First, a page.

The Department of Revenue must begin to release the names of lawmakers who fail to pay state income taxes, thanks to legislation signed into law Tuesday by Gov. Sonny Perdue.
Senate Bill 168 was given final approval about an hour before sine die adjournment of the 2009 legislative session.
The new law requires the Revenue commissioner to inform the chairmen of the House and Senate ethics committees the names of any lawmaker who doesn’t pay or file state income taxes. The lawmakers would have 30 days to try and remedy the situation.
The bill was designed originally to simply eliminate the redundant requirement that public officials file a paper copy of their campaign records that they are already filing electronically.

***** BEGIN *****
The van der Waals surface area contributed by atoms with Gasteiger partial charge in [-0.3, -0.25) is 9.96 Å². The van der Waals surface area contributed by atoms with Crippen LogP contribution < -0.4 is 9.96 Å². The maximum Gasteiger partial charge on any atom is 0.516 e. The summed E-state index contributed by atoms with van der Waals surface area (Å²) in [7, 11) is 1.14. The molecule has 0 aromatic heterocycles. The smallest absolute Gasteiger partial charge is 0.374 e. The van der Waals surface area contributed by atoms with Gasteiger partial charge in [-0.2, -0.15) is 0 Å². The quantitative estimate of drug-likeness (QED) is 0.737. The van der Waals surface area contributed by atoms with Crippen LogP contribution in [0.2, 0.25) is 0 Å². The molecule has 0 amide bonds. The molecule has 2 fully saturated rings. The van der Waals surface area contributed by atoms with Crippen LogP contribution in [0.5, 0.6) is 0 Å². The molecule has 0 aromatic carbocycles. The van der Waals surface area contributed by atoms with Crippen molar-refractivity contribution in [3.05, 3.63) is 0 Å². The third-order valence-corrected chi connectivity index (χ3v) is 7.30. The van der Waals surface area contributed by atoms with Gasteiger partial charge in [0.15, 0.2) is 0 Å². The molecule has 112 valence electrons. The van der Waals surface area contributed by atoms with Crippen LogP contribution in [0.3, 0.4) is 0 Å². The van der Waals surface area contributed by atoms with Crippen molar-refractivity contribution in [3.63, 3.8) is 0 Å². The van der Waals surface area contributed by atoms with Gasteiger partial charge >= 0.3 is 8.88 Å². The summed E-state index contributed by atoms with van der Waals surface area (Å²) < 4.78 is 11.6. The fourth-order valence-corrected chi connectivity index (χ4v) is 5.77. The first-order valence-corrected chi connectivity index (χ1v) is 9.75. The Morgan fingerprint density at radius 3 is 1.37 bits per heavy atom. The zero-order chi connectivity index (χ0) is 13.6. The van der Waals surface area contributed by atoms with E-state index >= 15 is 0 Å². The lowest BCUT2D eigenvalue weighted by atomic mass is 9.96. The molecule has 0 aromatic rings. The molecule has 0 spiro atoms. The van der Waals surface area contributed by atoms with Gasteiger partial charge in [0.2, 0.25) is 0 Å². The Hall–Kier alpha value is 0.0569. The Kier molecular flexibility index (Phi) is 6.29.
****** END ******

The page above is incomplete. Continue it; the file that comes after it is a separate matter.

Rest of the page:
But when the bill came before the House Governmental Affairs Committee, it was amended to include the tax-dodge requirement.
That language, however, originated in an emotional fight in the state Senate, when Sen. Eric Johnson (R-Savannah) argued for a change in the rules that govern the House and Senate to accomplish much the same thing. Johnson’s move failed in a vote in the Senate after some lawmakers, mostly Democrats, accused Johnson of creating a witch hunt.
The issue first came up after it was reported that a list of more than a dozen House and Senate members who had not filed personal income taxes was circulating through the Gold Dome. It is illegal for the Revenue Department to release the names of individuals who are in tax-trouble, unless a property lien is filed, at which point it becomes public record.